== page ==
Seventy-eight per cent of motorists don’t want to see the retro fitting of ISA technology onto older vehicles. The research also shows that fifty-seven per cent of drivers feel that ISAs would not have a positive impact on road safety – avoiding crashes, deaths and injuries and so on.

However, there is overwhelming support for the science when car control remains with the driver. Sixty-seven per cent of respondents would prefer ISAs to operate with warning messages with no control of the vehicle. That does make sense.

Respondents do feel that there are some benefits to ISAs. Fifty-two per cent see a reduced likelihood of speeding convictions and less money spent on traffic calming measures such as road humps. Thirty-one per cent of respondents – presumably older, more experienced ones – feel that, if enforced, ISAs should be restricted to younger drivers, newly qualified drivers and drivers with previous road-related convictions.

Certainly this high-tech stuff could help to save lives but it’s clear that drivers remain dubious about the benefits of the technology. More research into the benefits would help to reassure the public that this will improve road safety.

In short – we don’t trust it. We suspect – with good reason – it is yet another way to control drivers. The real answer is of course to ensure that drivers are trained properly in the first place.

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Highway To High-Tech

Unbeknownst to most of us, our poor benighted road system is soon to become home to Britain’s first high-tech highway. In just a few short weeks we will see our automotive future. What you may think about it is a different matter.

Essentially the deal is this: A fifty mile stretch of the A14 between Birmingham and Suffolk will be fitted with electronic gadgetry which will communicate with modern cars. The system has the potential to monitor traffic, warn of obstructions and perform many other tasks but, and this is more concerning, it could also have the ability to artificially limit a car’s speed. Clearly this won’t happen now as it would result in drivers believing there was something wrong with the motor – but it is possible.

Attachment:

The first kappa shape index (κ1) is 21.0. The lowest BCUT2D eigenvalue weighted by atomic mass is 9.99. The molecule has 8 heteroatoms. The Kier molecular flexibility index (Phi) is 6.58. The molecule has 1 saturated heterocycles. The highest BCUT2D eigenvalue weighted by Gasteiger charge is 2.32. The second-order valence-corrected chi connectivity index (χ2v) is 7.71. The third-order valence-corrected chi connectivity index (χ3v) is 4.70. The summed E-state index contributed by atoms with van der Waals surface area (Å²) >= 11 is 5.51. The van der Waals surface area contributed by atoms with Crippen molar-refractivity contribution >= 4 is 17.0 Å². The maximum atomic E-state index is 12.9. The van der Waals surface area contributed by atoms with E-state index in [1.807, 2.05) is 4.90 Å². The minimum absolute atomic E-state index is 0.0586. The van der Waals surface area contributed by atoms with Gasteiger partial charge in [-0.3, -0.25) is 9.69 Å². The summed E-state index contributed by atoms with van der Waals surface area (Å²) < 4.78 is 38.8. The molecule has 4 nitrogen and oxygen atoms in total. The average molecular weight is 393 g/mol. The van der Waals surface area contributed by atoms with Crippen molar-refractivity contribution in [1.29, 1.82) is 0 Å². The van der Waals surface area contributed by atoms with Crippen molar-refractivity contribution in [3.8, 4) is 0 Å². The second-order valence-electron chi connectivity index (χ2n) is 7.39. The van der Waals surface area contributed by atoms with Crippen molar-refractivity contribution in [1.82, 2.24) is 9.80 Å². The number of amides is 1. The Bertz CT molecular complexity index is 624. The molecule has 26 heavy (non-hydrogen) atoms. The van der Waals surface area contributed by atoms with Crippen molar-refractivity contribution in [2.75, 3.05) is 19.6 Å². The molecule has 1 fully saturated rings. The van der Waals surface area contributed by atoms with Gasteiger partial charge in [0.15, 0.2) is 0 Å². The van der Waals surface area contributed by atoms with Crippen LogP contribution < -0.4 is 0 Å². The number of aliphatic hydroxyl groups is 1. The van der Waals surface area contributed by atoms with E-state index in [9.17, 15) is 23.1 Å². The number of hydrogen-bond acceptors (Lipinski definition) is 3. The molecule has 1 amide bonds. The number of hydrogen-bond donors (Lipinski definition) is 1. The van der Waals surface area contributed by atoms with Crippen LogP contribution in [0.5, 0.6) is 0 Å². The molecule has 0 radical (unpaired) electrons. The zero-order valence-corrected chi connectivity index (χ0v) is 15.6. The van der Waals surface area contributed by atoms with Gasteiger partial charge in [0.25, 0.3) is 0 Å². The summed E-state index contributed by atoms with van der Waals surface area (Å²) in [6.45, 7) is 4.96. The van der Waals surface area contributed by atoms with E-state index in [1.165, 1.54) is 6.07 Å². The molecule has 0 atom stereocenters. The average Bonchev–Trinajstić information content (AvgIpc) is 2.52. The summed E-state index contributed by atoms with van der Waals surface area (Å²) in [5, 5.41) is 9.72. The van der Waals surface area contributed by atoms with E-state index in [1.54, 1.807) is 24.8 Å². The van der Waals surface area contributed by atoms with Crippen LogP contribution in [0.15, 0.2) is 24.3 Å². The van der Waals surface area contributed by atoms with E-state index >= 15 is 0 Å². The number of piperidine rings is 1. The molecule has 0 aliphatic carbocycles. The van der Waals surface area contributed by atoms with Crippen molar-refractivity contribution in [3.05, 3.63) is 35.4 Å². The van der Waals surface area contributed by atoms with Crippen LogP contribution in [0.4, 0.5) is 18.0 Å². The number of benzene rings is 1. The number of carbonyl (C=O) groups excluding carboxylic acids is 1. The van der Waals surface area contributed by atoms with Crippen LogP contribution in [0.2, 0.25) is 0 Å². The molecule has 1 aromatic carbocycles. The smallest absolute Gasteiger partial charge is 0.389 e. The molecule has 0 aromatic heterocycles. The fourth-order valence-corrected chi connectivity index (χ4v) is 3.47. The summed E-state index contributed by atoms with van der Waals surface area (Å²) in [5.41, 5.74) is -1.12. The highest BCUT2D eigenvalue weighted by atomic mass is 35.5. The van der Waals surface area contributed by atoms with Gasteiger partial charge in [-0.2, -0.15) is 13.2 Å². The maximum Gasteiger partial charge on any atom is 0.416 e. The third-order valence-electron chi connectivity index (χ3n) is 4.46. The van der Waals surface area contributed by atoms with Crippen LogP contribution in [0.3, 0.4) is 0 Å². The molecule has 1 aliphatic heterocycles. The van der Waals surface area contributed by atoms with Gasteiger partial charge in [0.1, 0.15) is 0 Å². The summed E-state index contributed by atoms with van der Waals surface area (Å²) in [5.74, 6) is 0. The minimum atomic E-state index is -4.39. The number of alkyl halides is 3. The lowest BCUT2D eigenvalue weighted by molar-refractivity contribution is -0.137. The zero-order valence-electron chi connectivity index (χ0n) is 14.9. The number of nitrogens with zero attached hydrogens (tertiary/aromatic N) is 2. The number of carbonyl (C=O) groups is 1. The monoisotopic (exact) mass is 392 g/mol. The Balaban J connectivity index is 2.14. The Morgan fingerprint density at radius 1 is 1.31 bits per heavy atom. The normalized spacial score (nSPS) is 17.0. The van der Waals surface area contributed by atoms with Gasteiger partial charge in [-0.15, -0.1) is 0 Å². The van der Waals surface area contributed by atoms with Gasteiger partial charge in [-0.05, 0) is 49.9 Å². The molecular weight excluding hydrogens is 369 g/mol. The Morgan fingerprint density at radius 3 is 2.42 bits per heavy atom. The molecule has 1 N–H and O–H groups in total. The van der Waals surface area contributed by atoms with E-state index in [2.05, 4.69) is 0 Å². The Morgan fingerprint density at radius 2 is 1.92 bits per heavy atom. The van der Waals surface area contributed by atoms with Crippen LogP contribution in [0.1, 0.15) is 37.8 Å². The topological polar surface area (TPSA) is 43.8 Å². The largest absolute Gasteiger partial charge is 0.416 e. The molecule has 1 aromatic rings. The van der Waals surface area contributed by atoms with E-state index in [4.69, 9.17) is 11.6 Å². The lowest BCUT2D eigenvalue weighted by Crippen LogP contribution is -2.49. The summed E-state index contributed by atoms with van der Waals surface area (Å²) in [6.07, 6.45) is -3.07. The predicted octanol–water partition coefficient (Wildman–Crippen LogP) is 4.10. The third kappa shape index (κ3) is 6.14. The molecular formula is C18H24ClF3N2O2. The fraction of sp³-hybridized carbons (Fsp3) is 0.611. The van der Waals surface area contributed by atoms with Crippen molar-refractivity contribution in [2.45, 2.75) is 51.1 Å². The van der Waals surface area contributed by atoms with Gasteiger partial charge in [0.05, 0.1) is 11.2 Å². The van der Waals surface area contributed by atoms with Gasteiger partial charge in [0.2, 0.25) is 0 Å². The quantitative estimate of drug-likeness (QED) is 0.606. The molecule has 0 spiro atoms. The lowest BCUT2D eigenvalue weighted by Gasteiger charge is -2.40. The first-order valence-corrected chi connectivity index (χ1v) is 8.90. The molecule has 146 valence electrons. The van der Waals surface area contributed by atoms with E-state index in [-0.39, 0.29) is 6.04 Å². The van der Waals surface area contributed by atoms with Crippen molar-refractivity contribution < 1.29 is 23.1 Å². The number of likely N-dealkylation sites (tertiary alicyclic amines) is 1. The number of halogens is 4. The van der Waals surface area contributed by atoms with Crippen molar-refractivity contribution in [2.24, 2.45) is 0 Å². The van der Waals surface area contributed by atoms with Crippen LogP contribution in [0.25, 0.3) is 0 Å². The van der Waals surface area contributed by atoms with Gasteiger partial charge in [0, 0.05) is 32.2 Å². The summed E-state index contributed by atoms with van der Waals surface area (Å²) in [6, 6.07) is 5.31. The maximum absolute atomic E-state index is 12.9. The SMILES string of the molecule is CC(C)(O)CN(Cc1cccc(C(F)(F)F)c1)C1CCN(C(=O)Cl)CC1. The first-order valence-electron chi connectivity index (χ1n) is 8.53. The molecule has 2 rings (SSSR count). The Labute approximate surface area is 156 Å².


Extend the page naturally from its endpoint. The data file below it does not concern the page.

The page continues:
The cars will communicate with the gizmos which will allow them to build up a picture, by way of a central computer, of congestion and the like. Much in the same way that satellite navigation works, the technology could establish the build-up of a traffic jam and calculate alternative routes.

There’s a theme building here. Manufacturers, as we all know very well, are building autonomous cars that can drive themselves. They will leave the driver free to do – what – whilst the car takes care of itself. The thinking is that accidents could become a thing of the past thanks to the science of automotive engineering. We are already seeing crash avoidance technology on cars today. Clearly the intention is for this auto technology to merge with roadside systems with the intention of controlling traffic entirely.

Rather disingenuously, the various bodies involved in this are talking up the benefits of, say, having the machine find a parking space for you whilst remaining rather more tight-lipped about control.

This is the usual route of persuasion. The carrot on the end of a stick. They will say – ‘Look how we can help you’. In fact, for anyone who likes cars and driving it is a clear and present signal that the days of carefree motoring will be over in a matter of decades. Nobody has any objection to making cars safer but it the loss of individuality and the freedom of the road that will suffer. Cars will just be transport; shuttles to get people from A to B. What a dull world that will be.

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Pointless Car Gizmo Of The Week

In these days of sophisticated car design it is still possible to see cars with what looks like a drainpipe sticking out of the back. As the car goes past it will make a noise suggesting that the vehicle has under the bonnet an engine of extreme raw power. It hasn’t. It is just noise. There are a few performance cars that offer this huge exhaust feature but mostly we’re over it.